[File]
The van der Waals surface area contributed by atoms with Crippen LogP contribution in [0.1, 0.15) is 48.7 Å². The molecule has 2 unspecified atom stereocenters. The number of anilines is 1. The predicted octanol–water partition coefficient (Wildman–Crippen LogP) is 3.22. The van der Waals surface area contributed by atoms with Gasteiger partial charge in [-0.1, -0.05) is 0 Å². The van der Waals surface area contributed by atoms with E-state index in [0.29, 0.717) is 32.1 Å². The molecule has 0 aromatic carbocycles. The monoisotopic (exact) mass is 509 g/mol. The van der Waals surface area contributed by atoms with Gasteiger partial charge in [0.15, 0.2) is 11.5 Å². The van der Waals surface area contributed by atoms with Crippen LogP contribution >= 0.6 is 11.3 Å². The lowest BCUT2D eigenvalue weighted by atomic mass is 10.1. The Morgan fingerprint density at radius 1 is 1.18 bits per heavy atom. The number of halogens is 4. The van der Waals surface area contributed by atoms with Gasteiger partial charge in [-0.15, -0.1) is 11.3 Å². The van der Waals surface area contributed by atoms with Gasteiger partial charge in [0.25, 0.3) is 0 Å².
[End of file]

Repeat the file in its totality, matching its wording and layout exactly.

The van der Waals surface area contributed by atoms with Crippen LogP contribution in [0.1, 0.15) is 48.7 Å². The molecule has 2 unspecified atom stereocenters. The number of anilines is 1. The predicted octanol–water partition coefficient (Wildman–Crippen LogP) is 3.22. The van der Waals surface area contributed by atoms with Gasteiger partial charge in [-0.1, -0.05) is 0 Å². The van der Waals surface area contributed by atoms with E-state index in [0.29, 0.717) is 32.1 Å². The molecule has 0 aromatic carbocycles. The monoisotopic (exact) mass is 509 g/mol. The van der Waals surface area contributed by atoms with Gasteiger partial charge in [0.15, 0.2) is 11.5 Å². The van der Waals surface area contributed by atoms with Crippen LogP contribution >= 0.6 is 11.3 Å². The lowest BCUT2D eigenvalue weighted by atomic mass is 10.1. The Morgan fingerprint density at radius 1 is 1.18 bits per heavy atom. The number of halogens is 4. The van der Waals surface area contributed by atoms with Gasteiger partial charge in [-0.15, -0.1) is 11.3 Å². The van der Waals surface area contributed by atoms with Gasteiger partial charge in [0.25, 0.3) is 0 Å².